I love my friends. They are great.
They support and encourage my endeavors and I support and encourage theirs.
Which is awesome when you are starting something new and things are still pretty shitty. They’ll keep you going by telling you it’s great, even when it’s not. Because they can see you are enjoying it and you want to do it. Like most people, I don’t typically enjoy being lied to. But I think the trade-off is worth it.
Even when I know they are lying to me about how good it is, I still appreciate it and it still does what I need it to do: it keeps me going.
When a project is going well for me there come a time when I have to decide if I want to invest more money, time, or resources into it.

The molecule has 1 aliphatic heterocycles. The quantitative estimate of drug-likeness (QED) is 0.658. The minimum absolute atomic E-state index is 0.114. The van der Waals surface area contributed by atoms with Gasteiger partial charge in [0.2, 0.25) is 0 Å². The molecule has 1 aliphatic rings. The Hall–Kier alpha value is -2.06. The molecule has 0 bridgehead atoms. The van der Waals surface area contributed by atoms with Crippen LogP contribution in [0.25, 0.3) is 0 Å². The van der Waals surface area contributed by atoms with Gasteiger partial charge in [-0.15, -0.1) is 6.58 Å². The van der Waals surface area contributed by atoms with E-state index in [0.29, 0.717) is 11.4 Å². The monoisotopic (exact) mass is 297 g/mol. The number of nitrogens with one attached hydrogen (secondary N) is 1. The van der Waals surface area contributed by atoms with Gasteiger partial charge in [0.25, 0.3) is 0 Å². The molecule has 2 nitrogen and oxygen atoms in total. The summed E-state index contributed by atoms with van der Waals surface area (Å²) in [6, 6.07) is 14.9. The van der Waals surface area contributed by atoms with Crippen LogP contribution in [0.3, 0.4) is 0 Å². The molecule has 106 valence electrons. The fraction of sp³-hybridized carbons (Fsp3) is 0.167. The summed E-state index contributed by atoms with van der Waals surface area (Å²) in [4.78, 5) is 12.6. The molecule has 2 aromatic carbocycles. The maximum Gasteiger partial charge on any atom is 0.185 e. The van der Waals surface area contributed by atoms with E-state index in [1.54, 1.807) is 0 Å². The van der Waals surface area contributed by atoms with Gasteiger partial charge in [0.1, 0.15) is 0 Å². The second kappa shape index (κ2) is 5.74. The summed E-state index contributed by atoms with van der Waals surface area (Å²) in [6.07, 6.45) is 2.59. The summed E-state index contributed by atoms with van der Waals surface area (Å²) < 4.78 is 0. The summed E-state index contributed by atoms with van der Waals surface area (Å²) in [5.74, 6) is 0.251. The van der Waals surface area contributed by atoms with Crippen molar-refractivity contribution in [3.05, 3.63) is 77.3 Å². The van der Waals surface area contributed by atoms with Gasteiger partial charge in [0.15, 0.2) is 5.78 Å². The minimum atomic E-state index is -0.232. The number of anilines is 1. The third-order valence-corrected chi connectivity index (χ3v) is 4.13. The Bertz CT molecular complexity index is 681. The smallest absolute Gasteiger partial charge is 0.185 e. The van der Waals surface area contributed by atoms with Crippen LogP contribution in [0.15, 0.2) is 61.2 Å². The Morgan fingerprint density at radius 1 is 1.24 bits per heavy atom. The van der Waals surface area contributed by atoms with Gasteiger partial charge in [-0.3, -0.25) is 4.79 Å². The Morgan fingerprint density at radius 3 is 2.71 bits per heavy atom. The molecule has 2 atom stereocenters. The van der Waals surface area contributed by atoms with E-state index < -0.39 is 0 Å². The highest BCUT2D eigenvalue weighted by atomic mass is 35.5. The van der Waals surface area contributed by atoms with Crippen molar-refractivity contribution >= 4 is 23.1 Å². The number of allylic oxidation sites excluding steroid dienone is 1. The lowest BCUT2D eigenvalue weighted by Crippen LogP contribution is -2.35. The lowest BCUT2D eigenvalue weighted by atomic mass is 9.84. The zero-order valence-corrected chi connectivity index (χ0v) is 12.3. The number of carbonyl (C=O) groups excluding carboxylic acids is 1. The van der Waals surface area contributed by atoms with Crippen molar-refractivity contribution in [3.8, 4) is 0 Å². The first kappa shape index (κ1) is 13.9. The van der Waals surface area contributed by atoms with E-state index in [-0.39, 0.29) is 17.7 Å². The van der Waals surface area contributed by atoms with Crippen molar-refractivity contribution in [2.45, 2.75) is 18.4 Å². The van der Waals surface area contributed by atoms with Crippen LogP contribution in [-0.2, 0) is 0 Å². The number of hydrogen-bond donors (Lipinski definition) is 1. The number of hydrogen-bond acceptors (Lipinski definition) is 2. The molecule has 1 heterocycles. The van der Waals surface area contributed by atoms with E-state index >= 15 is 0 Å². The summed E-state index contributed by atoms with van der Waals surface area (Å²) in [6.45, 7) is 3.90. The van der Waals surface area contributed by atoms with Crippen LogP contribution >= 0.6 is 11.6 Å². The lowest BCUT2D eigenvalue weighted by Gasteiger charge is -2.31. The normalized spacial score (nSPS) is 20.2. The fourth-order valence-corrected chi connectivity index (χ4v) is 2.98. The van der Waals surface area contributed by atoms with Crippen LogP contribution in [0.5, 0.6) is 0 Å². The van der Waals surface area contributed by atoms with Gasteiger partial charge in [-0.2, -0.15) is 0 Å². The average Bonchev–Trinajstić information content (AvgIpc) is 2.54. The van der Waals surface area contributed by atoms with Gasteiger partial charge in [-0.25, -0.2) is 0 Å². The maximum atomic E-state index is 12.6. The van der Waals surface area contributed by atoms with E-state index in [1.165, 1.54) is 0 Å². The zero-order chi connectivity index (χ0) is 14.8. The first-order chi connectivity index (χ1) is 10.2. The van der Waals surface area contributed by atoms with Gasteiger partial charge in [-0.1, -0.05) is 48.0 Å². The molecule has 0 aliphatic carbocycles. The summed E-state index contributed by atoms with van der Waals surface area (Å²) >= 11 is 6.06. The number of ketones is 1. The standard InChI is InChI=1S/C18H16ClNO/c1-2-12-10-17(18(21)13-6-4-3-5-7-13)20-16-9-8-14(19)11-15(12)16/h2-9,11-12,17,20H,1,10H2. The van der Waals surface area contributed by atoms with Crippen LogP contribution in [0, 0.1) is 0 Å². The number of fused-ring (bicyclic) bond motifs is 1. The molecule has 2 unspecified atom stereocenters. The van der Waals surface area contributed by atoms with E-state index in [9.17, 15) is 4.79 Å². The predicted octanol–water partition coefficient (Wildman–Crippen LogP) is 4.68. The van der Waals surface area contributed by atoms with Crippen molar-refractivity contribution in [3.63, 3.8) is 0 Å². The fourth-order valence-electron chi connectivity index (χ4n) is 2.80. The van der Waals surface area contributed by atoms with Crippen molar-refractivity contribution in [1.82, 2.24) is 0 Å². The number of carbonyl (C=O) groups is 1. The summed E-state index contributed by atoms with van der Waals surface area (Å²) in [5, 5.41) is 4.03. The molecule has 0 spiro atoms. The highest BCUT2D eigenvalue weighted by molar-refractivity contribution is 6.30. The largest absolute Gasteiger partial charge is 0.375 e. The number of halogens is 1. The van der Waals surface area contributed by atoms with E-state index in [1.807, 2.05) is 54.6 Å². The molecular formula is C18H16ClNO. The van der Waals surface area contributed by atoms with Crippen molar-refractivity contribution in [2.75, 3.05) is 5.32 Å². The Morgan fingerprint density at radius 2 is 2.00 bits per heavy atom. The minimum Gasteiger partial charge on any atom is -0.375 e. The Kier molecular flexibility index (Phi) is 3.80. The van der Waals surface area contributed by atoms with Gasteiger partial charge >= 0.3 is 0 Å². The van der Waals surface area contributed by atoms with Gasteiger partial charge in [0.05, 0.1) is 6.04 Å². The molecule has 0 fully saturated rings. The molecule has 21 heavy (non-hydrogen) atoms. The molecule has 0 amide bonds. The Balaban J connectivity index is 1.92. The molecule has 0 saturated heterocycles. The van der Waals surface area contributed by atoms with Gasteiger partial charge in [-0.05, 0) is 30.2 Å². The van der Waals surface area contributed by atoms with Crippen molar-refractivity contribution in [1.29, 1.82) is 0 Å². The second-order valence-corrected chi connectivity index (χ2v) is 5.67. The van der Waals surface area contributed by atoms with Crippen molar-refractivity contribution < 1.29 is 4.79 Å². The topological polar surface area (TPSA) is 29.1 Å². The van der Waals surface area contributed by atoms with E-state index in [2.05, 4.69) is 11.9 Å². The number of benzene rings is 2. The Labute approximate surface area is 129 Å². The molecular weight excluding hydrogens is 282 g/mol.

If it’s a project that I expect people other than my friends to enjoy – especially if I want them to pay for it – then I need to find some strangers and see what they think. Ones that are the target audience/market.
Strangers who can see what I am trying to do and want what I am trying to provide have nothing to lose by giving (hopefully constructive) critical feedback. Strangers tend to be more honest about where the points of exhaustion and boredom are in the program. My friends are often too nice to point those out.
When I started reaching out to strangers about testing, I was surprised how many volunteers I received and many of them turned out to have great advice and ideas. Fortunately the Eureka Room is relatively easy and inexpensive to test out. The cost is usually just some of my time and a few beverages. It’s been totally worth it.
Not only that, but lots of people love being “behind the scenes” and giving their advice and opinions. They even thank me for having them over.
The experiences and my understanding of the Eureka Room have improve ten-fold due to testing and I plan on continuing to do it. (Now I just need to figure out what that looks like during a pandemic…).